Al Cardenas' Vision for the American Conservative Union

Less than a month after he succeeded David Keene as chairman of the American Conservative Union, Al Cardenas sat down with HUMAN EVENTS to discuss the outlook for the ACU and the conservative movement.

A Florida co-chairman of Ronald Reagan’s 1976 presidential campaign and the 1978 Republican opponent to longtime Rep. Claude Pepper (D.-Fla.), Miami attorney Cardenas, whose family came from Cuba, has been in active in most of the modern conservative political battles.  As head of the nation’s oldest national conservative organization, which is the main sponsor of the annual Conservative Political Action Conference (CPAC), the 59-year-old Cardenas will no doubt be a player in helping direct the movement in the coming decade.
So, we asked, given his background and his new position, how does Cardenas feel about the Tea Party movement?

“I’m exited,” he told us, “[and] I think for all the good reasons.  I don’t think it’s a fleeting movement that will last a cycle or two.  I really think there’s a re-energizing of the average American who has kind of lost faith in both political parties.

“They put their stock in one party only to be disenchanted.  The Republican Party, which I gave a lot of the years of my life to, in spite of its successes in 2010, still has its brand name very undervalued and probably for all the right reasons.  And every Tea Party event is all about issues, whether it’s a D or an R.  And the amazing part about people is they’ve got great instincts, as Americans usually do.”

But the ACU chairman did not give a blanket endorsement of the Tea Party movement.  He added, “They don’t really have a toolbox of principles.  [The Tea Party movement] is probably a less-educated conservative movement group than any I have witnessed in my 40 years of being [politically] active.  They will get upset.  They know that they’re angry and they have a pretty good idea that they’re going to support change, but they don’t really understand what principles drive us to why those changes take effect and why there’s this set of principles this movement is about.”

This has brought Cardenas to what he feels is his most important mission at the helm of ACU:  “We really should be the retail marketers of what [conservative think tanks] come up with.  That’s kind of how I envision the ACU.  And CPAC is a good demonstration of that.”

As part of his mission to mobilize Tea Partiers as activists, Cardenas has called for regionalizing CPAC.  As he put it, “The [conservative] movement can’t continue to be just ‘Beltway-centric.’  You’ve got regional think tanks that are coming up with good content and we ought to tap it.  These Tea Party activists are not going to have some national network of organizations.  They like to have it the way it is.  And with Twitter and Facebook, the new technology, they can mobilize in ways that otherwise you need a national organization structure for.”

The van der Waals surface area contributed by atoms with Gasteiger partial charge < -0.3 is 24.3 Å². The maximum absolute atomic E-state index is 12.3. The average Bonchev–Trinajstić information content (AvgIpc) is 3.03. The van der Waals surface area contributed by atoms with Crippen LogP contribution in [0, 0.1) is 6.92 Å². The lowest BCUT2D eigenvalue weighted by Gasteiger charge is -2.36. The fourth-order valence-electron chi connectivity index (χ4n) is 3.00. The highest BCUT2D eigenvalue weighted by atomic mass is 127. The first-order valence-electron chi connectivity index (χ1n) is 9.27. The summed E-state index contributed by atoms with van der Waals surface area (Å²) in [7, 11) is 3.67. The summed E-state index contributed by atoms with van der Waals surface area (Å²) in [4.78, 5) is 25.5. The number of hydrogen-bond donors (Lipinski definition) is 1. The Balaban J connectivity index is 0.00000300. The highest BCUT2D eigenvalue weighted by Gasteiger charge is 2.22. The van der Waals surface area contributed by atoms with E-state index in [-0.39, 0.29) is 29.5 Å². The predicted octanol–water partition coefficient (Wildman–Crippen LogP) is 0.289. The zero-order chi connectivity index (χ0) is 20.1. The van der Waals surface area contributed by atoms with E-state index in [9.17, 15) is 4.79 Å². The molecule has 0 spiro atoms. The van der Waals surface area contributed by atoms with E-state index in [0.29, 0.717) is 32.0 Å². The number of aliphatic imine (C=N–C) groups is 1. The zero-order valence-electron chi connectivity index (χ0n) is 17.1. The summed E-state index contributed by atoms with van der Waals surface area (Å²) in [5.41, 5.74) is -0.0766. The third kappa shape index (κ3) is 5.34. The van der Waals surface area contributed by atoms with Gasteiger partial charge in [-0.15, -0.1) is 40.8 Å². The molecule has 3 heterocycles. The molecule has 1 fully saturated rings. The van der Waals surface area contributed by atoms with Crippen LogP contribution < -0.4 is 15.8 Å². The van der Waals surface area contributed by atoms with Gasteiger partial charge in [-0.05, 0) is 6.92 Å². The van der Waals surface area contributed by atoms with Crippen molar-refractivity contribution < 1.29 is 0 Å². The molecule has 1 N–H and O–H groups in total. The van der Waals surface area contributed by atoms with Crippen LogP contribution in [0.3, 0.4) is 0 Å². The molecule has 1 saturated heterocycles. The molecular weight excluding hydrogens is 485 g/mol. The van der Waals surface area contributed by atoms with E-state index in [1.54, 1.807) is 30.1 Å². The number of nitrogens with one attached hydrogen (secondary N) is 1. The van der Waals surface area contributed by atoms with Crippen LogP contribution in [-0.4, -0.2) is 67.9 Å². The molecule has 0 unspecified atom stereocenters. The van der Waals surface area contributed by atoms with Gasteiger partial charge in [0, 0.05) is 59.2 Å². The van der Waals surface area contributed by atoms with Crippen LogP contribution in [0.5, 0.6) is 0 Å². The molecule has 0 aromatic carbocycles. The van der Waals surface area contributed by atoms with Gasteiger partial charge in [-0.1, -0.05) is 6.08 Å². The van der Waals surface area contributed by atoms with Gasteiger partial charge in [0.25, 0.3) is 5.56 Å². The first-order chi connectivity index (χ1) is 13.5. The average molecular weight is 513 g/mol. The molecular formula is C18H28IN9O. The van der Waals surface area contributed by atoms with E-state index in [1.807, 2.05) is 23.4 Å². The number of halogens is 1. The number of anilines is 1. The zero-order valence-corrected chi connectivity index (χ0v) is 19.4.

Recognizing the importance of regional CPACs such as those in Pennsylvania, Michigan, and Colorado, Cardenas believes there should also be  local versions of the national CPAC.

“What I’d like to see us do is have four or five a year,” he said, “and rotate areas.  Go to LA, Dallas, and the next year go to different cities and try to tap those Tea Party activists to fill a room.”

“Maybe it won’t be 12,000 people, maybe it will be 2,000.  And the idea is, ‘Look, we’ve got some issues now that take a while to get people to fully understand: entitlement reform, pension reform.’  This is the kind of stuff that you really need to go around the country and spend time on for people to really embrace and understand.”

“It’s easy to explain why somebody shouldn’t fund National Public Radio, but it’s a lot harder to get people to understand how you tackle entitlement reform.  That takes time, that takes effort, that takes content, and that’s what these regional CPACs ought to be about.”

Reviewing the recent national CPAC, Cardenas addressed the controversy surrounding participation [with a booth in the exhibit hall] by the Republican gay group GOProud.  He feels “the problem is that GOProud didn’t help us any in being inclusive, because they used that platform to be quite aggressive [outside CPAC].  They started taunting some of our board members.”

“The ideal GOProud participation would have been, ‘You know what, guys?  This is an inclusive society.  We’re as interested in these fiscal issues as you are.  Fill your website with fiscal issues that you’re for and be a mainstream discusser of issues.  We just happen to have a different lifestyle.’  And if they’d done that, they would have laid the groundwork for things that would have been pretty good.’”

Cardenas also voiced optimism about the future of Hispanics in the Republican Party.  He cited the elections of conservative Republican Governors Susana Martinez in New Mexico and Brian Sandoval in Nevada, and Sen. Marco Rubio from his own state.  All, Cardenas noted, “won because they ran as mainstreamers, not catering to a particular cultural identification or ethnicity identification.  They ran as Americans.”

“I’ve always said that we’ll have a better chance of matching Democrats in Congress [among] Hispanics when we ourselves don’t worry about [GOP] Hispanics having to run in a district that is 60% Hispanic.  Just find the right candidate to run in the right district, and that’s the best way to go about this.”

For more than three decades, going back to Ronald Reagan’s historic 1976 campaign, Al Cardenas has been involved in all aspects of conservative politics.  Now, as chairman of the ACU, he is sure to be involved even more extensively as conservatism enters a fresh, challenging, most productive time.